Underpinning his investigations has been the drive to discover ways to marry clinical discoveries with the real-life needs of patients. “I was taught that academics have an obligation to help people who are faced with getting through the day with various chronic diseases,” notes Dr. Liang. He applied the rigor of laboratory research to the clinical sciences, and much of his work has been groundbreaking. Dr. Liang’s group was the first to use cost-effectiveness analysis and decision analysis in rheumatology. They developed both the theory and new outcomes measures focusing on the patient’s experience with various chronic diseases, were often the first to identify and test new risk factors in the cause or course of rheumatoid arthritis (RA) and systemic lupus erythematosus (SLE), and developed the basic methods for using the Nurses’ Health Study, the largest cohort in the world, for epidemiologic studies of systemic rheumatic diseases.
“Much of his methodological contributions are as great as what he has done in rheumatology and lupus,” says Dr. Fortin. “He’s been a great thinker for the lupus field, and like Lavoisier, who defined organic matter, Matt was defining another vocabulary altogether, stressing clinical definitions and the importance of standardizing what you are going to measure.”
The group specialized in “action research”—that is, solving real-life problems by pursuing change and discovery pari passu: developing new methods to study outcomes while testing and studying mechanisms of change. Theirs was the very first group in arthritis and musculoskeletal diseases to use the technique of community participatory research,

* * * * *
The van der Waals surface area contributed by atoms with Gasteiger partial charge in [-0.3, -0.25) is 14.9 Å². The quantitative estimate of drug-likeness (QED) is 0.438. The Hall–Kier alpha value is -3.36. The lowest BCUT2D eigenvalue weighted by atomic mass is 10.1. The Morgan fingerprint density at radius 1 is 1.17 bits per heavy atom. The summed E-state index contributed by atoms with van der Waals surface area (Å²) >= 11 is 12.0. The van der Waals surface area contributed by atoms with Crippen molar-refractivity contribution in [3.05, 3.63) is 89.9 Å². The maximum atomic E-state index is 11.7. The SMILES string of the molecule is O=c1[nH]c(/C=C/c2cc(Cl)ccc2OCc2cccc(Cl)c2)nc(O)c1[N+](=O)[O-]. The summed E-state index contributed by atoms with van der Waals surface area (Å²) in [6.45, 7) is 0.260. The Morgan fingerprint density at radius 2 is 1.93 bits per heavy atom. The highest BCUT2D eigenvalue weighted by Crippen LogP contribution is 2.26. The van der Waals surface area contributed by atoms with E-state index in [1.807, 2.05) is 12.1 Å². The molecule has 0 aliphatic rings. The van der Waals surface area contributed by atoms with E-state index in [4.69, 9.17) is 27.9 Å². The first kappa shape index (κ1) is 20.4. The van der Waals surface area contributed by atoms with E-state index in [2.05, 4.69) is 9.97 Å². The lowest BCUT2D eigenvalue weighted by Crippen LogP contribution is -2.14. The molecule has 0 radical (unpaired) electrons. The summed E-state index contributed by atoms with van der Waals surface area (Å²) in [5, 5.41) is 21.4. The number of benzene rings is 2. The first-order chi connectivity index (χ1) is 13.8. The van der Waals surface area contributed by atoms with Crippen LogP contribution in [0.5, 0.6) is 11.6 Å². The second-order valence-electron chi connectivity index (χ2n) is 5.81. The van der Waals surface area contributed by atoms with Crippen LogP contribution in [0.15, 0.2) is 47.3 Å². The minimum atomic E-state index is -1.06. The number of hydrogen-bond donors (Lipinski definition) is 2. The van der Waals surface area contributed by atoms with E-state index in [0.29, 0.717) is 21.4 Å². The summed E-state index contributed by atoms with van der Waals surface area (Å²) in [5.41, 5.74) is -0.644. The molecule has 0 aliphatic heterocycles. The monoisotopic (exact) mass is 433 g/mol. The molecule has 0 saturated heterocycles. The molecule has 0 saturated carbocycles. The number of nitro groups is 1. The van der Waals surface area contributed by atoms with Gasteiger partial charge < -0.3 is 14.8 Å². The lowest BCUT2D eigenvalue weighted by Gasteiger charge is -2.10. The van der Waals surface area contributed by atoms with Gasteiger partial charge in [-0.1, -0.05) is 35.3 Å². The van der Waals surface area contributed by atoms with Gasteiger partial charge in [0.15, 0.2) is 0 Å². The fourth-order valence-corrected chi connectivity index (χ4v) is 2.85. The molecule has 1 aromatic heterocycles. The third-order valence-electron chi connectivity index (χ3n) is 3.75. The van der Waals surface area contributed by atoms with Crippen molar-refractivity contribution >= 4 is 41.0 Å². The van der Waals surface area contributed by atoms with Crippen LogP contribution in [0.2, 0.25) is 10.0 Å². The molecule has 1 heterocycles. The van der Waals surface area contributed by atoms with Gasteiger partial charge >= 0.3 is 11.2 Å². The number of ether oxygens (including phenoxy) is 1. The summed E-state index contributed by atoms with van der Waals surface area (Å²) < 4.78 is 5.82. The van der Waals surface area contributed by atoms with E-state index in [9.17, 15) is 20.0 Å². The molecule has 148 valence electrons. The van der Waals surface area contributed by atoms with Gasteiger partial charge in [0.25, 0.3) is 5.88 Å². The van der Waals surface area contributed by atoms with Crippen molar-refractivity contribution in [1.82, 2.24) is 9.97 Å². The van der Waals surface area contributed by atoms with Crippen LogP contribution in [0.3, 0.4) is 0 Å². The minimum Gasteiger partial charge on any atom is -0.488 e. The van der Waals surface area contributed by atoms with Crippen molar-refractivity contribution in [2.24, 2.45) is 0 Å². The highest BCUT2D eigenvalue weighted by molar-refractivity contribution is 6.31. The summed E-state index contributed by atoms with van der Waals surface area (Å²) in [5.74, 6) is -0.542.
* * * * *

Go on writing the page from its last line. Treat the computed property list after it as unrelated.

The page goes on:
where people and communities with a problem were involved in defining the question, working on solutions, and testing the idea. One multicenter study, in partnership with the Social Security Administration, evaluated the disability determination system for patients with osteoarthritis, RA, and SLE to test a more equitable and efficient system to determine disability for the over 75,000 people with arthritis disabilities. Another study of 39,000 ferry passengers to Nantucket, Mass., demonstrated that a novel intervention employing persuasive communications delivered by street entertainers prevented Lyme disease. Their work on the effects of race and socioeconomic status in SLE patients at high risk for adverse outcomes was the first to separate out confounding factors from effect modifiers, and led to the identification of self-efficacy as a critically important risk factor. That observation led to a controlled clinical trial demonstrating that an intervention to improve self-efficacy improved outcomes in SLE.